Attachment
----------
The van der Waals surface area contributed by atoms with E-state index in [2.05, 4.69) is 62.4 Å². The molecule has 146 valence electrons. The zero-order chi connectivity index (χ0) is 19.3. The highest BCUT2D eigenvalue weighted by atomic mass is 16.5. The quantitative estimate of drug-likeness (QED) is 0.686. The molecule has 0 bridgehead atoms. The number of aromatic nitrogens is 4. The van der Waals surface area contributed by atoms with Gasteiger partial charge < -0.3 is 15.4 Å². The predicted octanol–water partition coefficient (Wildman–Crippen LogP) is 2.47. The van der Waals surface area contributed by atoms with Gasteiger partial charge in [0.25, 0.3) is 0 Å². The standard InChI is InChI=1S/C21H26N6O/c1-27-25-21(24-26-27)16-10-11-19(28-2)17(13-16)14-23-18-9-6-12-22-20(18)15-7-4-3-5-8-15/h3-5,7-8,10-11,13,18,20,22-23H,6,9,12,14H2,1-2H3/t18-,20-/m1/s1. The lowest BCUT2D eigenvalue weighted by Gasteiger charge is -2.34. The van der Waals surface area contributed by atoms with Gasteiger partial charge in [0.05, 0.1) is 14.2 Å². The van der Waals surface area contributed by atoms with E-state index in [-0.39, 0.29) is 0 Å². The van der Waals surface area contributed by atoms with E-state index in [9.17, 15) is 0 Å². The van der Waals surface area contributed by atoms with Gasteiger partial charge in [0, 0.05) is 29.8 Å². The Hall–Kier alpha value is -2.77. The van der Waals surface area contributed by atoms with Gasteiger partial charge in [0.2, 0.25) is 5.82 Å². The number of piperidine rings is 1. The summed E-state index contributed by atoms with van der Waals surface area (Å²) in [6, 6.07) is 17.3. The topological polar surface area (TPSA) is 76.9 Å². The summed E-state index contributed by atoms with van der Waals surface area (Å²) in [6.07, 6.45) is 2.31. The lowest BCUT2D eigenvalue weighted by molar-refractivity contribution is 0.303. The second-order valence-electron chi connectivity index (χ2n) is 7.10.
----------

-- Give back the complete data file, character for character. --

The van der Waals surface area contributed by atoms with E-state index in [2.05, 4.69) is 62.4 Å². The molecule has 146 valence electrons. The zero-order chi connectivity index (χ0) is 19.3. The highest BCUT2D eigenvalue weighted by atomic mass is 16.5. The quantitative estimate of drug-likeness (QED) is 0.686. The molecule has 0 bridgehead atoms. The number of aromatic nitrogens is 4. The van der Waals surface area contributed by atoms with Gasteiger partial charge < -0.3 is 15.4 Å². The predicted octanol–water partition coefficient (Wildman–Crippen LogP) is 2.47. The van der Waals surface area contributed by atoms with Gasteiger partial charge in [0.25, 0.3) is 0 Å². The standard InChI is InChI=1S/C21H26N6O/c1-27-25-21(24-26-27)16-10-11-19(28-2)17(13-16)14-23-18-9-6-12-22-20(18)15-7-4-3-5-8-15/h3-5,7-8,10-11,13,18,20,22-23H,6,9,12,14H2,1-2H3/t18-,20-/m1/s1. The lowest BCUT2D eigenvalue weighted by Gasteiger charge is -2.34. The van der Waals surface area contributed by atoms with Gasteiger partial charge in [0.05, 0.1) is 14.2 Å². The van der Waals surface area contributed by atoms with E-state index in [-0.39, 0.29) is 0 Å². The van der Waals surface area contributed by atoms with E-state index in [9.17, 15) is 0 Å². The van der Waals surface area contributed by atoms with Gasteiger partial charge in [0, 0.05) is 29.8 Å². The Hall–Kier alpha value is -2.77. The van der Waals surface area contributed by atoms with Gasteiger partial charge in [0.2, 0.25) is 5.82 Å². The number of piperidine rings is 1. The summed E-state index contributed by atoms with van der Waals surface area (Å²) in [6, 6.07) is 17.3. The topological polar surface area (TPSA) is 76.9 Å². The summed E-state index contributed by atoms with van der Waals surface area (Å²) in [6.07, 6.45) is 2.31. The lowest BCUT2D eigenvalue weighted by molar-refractivity contribution is 0.303. The second-order valence-electron chi connectivity index (χ2n) is 7.10.